I have always known  that eating regularly - little and often- works or rather is essential. I am best if I eat / drink every 2 hours and getting through the night without eating  leads to migraine. So this means I need supper, usually a bowl of cereal and I need to eat early in the morning. I have tried all sorts of things - cashew nuts, grapes, bananas.... but following a suggestion I have found a protein drink powder - really meant for bodybuilders - is just the thing. (I used to wake at 4.00 am and feel fine and then by 6.30 when I woke properly I would have a migraine. I suspect I ran out of fuel during that 2 hour period). I don’t much rate getting up and waking up enough to have a drink at 4.00am but if it means a no migraine day that is what I will do. 

I have, for some reason, had a particularly bad migraine summer, from April to August I have had lots of bad days. It has taken those 4-5 months to try and find out which combination of factors has been responsible for this latest migraine cycle. It is rarely one trigger that is responsible. I have thus  stopped running workshops and giving Textile talks. Both of these can disrupt my normal eating pattern and also mean I have several full days of activity together which can completely ‘wipe me out’. I have also spent time looking at every single thing I have been eating - I have virtually removed gluten from my diet and sulphites. You can’t believe how many things have sulphites slipped in, virtually all wine. I believe these three factors are helping me personally.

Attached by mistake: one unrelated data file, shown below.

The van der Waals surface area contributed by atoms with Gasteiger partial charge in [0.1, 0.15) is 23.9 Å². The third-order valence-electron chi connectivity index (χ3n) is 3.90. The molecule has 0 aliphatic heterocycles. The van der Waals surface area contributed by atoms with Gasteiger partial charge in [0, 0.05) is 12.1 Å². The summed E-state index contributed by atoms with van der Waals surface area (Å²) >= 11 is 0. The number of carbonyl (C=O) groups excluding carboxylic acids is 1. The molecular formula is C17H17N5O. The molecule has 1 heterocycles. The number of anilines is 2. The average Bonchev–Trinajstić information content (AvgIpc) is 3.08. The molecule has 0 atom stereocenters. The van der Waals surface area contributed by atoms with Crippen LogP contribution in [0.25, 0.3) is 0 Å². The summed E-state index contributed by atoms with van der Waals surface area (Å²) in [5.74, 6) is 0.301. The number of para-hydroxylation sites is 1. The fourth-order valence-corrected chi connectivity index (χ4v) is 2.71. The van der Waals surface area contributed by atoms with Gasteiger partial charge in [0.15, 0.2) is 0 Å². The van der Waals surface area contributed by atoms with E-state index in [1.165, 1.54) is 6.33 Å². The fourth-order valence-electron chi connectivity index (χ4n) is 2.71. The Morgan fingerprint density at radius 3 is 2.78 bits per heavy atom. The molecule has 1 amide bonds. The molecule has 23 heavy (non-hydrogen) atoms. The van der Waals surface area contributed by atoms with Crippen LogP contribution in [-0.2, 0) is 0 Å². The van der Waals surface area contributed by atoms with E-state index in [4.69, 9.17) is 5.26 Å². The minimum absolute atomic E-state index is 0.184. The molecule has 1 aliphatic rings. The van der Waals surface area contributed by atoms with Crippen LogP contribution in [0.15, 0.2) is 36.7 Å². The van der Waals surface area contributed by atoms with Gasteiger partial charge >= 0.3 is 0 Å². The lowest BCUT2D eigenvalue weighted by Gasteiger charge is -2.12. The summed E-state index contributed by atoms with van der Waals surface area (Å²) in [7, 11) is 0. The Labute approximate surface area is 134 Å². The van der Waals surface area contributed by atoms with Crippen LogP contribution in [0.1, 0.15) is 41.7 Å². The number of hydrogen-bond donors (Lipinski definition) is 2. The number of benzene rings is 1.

I don’t write this for sympathy, there are people with far bigger health burdens to carry than me. I am writing this to try and help get the message out for all those genuine migraine suffers, and there are lots of us. Migraine is one of those invisible but very debilitating conditions affecting not just the suffer  but often the immediate family and friends. My advice, to sufferers, is be forensic in your approach to what is causing the migraine. Try and reduce your use of drugs as in time these can lead to even more migraine attacks. Particularly look carefully at your diet, read the small print on food labels. Is there a pattern developing? Learn to say ‘no’ when asked to do more than you know is sensible. You are likely to be very conscientious by nature and people will ‘expect’ things of you. I have been really surprised at some of the negative reactions   I have received as I have reduced my commitments  but I know myself I have done the right thing for my health. 

Useful sources of information

The Migraine Trust, do try and attend a day seminar if you can. It was invaluable for me and gave me more leads and things to try to help improve my situation. 

Dr T’s Migraine Miracle Group - on facebook - an American Doctor who is a migraine sufferer and who writes a lot about diet. 

Do feel free to contact me personally if you want to know more about some aspects of this.  


Tuesday, 27 August 2019

The red woven handbag and its story

Some time ago when we lived in Cheshire I decided to make my own handbag with pockets. I owned a handbag where I liked the design, 2 pockets on the outside (with magnetic closures) and 2 on the inside (with zips). The handles were long and it was great on my shoulder. It was also a good size.....I do not do a  small handbag!